A recent comprehensive report has revealed a staggering truth about climate change: the disproportionate impact of the “polluter elite.” Although this elite group comprises just 1% of the global population, it is responsible for as much carbon pollution as the poorest two-thirds. This shows how climate change is closely linked with extreme inequality.

This revelation emerged from an in-depth analysis conducted by The Guardian, Oxfam, and the Stockholm Environment Institute. Their research indicates a troubling reality: the wealthiest 1% of the world, including billionaires and millionaires, as well as individuals earning over $140,000 annually, contributed a hefty 16% of all carbon emissions in 2019. This is the same amount of emissions made by about 5 billion people, or the poorest 66%.

But it doesn’t stop there. The wealthiest 10% were behind about half of that year’s total emissions. Chiara Liguori, Oxfam’s senior climate justice policy adviser, puts this in perspective: “It would take about 1,500 years for someone in the bottom 99% to produce as much carbon as the richest billionaires do in a year.” Such a stark contrast shows just how unfair the situation is. 

The effects of this problem can be measured and are very serious. In 2019, the top 1% of people produced 5.9 billion tonnes of carbon dioxide. This is enough to significantly change the Earth’s temperature, which could lead to the deaths of around 1.3 million people. This is based on the “mortality cost of carbon,” a widely recognized methodology.

marcin jozwiak uKvPDQop JA unsplash

Even more striking, the emissions of just 12 of the world’s wealthiest billionaires, including Carlos Slim Helu, Bill Gates, Jeff Bezos, Google’s Larry Page and Sergey Brin, and luxury retail magnate Bernard Arnault, are equivalent to the annual output of more than 4 1/2 coal power plants. Their emissions arise from various sources, including homes, transportation, yachts, and investments.

Professor William Ripple, who studies ecology at Oregon State University and leads the Alliance of World Scientists, agrees with this report. He says that these findings match what recent science has been saying. Ripple stresses the urgent need to tackle carbon inequality and climate justice to address climate change effectively. This involves reducing inequality and supporting less wealthy regions.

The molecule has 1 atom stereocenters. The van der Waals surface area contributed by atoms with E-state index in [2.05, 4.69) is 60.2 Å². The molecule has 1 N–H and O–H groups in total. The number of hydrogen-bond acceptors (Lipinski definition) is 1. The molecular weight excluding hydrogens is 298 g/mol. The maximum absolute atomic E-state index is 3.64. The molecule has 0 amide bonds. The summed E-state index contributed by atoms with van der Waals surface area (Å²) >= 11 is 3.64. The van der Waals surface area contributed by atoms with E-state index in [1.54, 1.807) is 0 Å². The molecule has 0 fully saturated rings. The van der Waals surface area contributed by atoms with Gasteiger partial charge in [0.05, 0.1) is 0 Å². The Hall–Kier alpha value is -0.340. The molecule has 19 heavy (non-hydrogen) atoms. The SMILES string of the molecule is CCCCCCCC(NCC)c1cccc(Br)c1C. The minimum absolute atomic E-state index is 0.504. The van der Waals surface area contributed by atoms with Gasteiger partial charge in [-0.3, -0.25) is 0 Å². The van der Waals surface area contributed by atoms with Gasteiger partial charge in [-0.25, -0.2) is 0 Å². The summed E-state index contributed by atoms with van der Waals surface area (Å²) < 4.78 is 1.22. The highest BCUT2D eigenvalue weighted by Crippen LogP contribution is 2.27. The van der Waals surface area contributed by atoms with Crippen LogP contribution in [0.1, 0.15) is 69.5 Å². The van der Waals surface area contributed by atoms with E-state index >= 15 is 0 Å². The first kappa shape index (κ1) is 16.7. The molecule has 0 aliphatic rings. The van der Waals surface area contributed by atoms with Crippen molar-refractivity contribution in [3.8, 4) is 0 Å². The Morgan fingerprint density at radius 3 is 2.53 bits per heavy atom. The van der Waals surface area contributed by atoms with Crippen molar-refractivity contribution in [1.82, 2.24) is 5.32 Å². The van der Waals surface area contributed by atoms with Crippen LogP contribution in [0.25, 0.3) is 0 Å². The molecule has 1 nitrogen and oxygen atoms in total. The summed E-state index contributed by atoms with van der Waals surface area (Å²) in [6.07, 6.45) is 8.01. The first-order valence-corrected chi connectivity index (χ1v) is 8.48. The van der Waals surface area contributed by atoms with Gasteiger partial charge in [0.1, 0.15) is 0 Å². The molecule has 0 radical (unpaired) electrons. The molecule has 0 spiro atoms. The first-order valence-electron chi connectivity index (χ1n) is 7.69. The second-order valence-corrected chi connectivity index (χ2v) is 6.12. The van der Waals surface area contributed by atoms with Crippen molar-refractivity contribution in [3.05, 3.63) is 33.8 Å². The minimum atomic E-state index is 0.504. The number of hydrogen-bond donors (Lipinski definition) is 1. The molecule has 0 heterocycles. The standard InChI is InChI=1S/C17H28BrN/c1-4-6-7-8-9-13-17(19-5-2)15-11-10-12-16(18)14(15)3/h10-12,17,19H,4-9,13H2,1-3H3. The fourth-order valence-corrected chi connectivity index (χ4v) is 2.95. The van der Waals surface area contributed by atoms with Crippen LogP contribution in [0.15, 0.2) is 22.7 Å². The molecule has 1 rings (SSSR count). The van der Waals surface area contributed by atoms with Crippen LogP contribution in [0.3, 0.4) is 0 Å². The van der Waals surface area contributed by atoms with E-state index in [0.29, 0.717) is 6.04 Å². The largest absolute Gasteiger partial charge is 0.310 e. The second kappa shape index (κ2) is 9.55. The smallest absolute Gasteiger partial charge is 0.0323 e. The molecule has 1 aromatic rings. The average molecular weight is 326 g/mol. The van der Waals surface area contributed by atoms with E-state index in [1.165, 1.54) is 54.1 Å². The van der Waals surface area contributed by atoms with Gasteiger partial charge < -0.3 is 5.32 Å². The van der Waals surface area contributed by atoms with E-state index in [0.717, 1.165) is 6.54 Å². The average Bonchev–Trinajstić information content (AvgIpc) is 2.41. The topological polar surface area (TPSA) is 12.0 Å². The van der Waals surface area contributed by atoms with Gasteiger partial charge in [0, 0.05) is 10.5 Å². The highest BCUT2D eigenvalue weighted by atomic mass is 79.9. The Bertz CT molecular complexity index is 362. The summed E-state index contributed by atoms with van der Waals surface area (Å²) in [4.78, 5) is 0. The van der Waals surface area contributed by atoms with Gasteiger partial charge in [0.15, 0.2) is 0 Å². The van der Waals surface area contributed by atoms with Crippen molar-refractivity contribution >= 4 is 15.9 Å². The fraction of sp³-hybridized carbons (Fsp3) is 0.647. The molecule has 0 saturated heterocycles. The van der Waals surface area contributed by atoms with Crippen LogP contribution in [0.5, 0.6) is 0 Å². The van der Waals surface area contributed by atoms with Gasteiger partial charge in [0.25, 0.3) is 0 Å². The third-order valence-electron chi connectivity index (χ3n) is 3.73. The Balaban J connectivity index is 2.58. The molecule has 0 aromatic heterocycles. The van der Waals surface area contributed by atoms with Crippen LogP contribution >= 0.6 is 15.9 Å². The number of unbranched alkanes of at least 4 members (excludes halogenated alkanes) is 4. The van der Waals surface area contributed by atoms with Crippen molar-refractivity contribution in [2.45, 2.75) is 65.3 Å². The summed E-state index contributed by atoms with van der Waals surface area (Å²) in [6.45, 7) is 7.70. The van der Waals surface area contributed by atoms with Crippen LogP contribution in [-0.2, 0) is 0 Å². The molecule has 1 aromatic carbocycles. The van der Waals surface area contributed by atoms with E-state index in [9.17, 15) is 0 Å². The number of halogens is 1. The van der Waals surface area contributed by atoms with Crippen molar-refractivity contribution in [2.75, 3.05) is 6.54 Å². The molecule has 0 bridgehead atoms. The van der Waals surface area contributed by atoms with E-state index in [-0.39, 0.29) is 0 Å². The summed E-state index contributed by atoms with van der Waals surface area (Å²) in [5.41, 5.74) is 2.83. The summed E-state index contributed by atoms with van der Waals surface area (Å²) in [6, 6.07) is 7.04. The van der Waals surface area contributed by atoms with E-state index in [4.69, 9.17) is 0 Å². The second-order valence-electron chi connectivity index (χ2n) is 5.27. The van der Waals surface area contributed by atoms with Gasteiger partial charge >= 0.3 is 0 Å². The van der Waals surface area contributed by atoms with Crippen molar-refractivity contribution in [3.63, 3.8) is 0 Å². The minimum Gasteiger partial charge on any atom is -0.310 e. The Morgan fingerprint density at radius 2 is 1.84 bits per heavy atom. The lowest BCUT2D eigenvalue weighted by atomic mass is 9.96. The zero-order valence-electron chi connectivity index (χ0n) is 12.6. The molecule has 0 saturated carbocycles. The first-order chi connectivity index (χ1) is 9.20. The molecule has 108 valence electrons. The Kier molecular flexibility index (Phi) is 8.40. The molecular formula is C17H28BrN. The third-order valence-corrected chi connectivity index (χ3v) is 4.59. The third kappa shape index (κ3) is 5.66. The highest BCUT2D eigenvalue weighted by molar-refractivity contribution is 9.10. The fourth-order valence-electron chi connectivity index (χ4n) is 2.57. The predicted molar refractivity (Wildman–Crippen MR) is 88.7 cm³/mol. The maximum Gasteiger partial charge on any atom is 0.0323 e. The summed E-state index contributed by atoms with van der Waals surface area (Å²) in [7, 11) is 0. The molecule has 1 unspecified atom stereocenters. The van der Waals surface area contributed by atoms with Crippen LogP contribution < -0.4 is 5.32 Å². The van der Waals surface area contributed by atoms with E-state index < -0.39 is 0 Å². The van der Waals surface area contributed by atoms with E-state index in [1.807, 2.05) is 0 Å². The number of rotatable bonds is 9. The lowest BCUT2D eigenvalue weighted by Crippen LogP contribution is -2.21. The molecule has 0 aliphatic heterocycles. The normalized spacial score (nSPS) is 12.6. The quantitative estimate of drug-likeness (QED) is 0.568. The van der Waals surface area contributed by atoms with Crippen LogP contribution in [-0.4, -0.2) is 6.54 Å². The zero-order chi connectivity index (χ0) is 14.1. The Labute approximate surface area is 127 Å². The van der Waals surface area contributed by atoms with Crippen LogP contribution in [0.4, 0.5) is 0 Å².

Ripple and his team recently published a paper highlighting the urgency of this problem. They warn that the Earth is “under siege” and in “uncharted territory,” with record-breaking climate change indicators and a lack of significant progress in addressing these issues. 

The Guardian and Oxfam report proposes several measures, including transitioning to renewable energy sources and imposing a 60% tax on the incomes of the world’s wealthiest 1%. These measures could lower global emissions by 700 million tonnes.

Coinciding with this report, the United Nations released its findings on the cost of climate adaptation. The UN Environment Programme highlighted a growing “adaptation finance gap,” between $194 billion and $366 billion annually. This gap indicates a pressing need for increased financial investment, particularly in developing countries with higher costs and needs.

Greenhouse gas emissions, which are bad for the climate, are still rising. They’ve increased by 1.2% since last year and are now higher than ever. UN Secretary-General António Guterres warns of the dire consequences if current trends continue. By 2030, emissions could exceed the limits set by the Paris Climate Agreement by 22 gigatons, possibly leading to a global temperature rise beyond the critical 1.5-degree Celsius threshold within the next five years.

Guterres talks about a world where promises are not kept, people in need are in danger, and leaders are not doing enough. He points out that we’re missing a big chance by not using renewable energy, which is easier and cheaper than ever. He says the problem is not just a gap but an “emissions canyon,” a huge difference between what we’ve promised to do about emissions and what we’re actually doing.

This report is a loud and clear call for urgent action. It shows that we must all work together to close this significant gap and ensure a safe and fair future for everyone.